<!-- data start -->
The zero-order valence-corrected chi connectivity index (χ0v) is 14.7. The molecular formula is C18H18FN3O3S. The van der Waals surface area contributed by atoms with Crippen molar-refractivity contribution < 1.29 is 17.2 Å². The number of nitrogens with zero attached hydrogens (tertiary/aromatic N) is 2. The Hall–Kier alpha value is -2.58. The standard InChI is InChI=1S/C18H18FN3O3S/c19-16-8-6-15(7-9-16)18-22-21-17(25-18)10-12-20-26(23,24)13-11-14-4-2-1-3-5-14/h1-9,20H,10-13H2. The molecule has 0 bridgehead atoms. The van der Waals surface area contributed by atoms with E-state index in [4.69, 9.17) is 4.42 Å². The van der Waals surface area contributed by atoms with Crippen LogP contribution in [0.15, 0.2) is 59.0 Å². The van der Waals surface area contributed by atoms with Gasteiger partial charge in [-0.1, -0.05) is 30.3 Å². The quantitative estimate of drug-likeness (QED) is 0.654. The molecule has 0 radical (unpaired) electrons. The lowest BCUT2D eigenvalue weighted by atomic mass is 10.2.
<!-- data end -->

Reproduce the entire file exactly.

The zero-order valence-corrected chi connectivity index (χ0v) is 14.7. The molecular formula is C18H18FN3O3S. The van der Waals surface area contributed by atoms with Crippen molar-refractivity contribution < 1.29 is 17.2 Å². The number of nitrogens with zero attached hydrogens (tertiary/aromatic N) is 2. The Hall–Kier alpha value is -2.58. The standard InChI is InChI=1S/C18H18FN3O3S/c19-16-8-6-15(7-9-16)18-22-21-17(25-18)10-12-20-26(23,24)13-11-14-4-2-1-3-5-14/h1-9,20H,10-13H2. The molecule has 0 bridgehead atoms. The van der Waals surface area contributed by atoms with E-state index in [4.69, 9.17) is 4.42 Å². The van der Waals surface area contributed by atoms with Crippen LogP contribution in [0.15, 0.2) is 59.0 Å². The van der Waals surface area contributed by atoms with Gasteiger partial charge in [-0.1, -0.05) is 30.3 Å². The quantitative estimate of drug-likeness (QED) is 0.654. The molecule has 0 radical (unpaired) electrons. The lowest BCUT2D eigenvalue weighted by atomic mass is 10.2.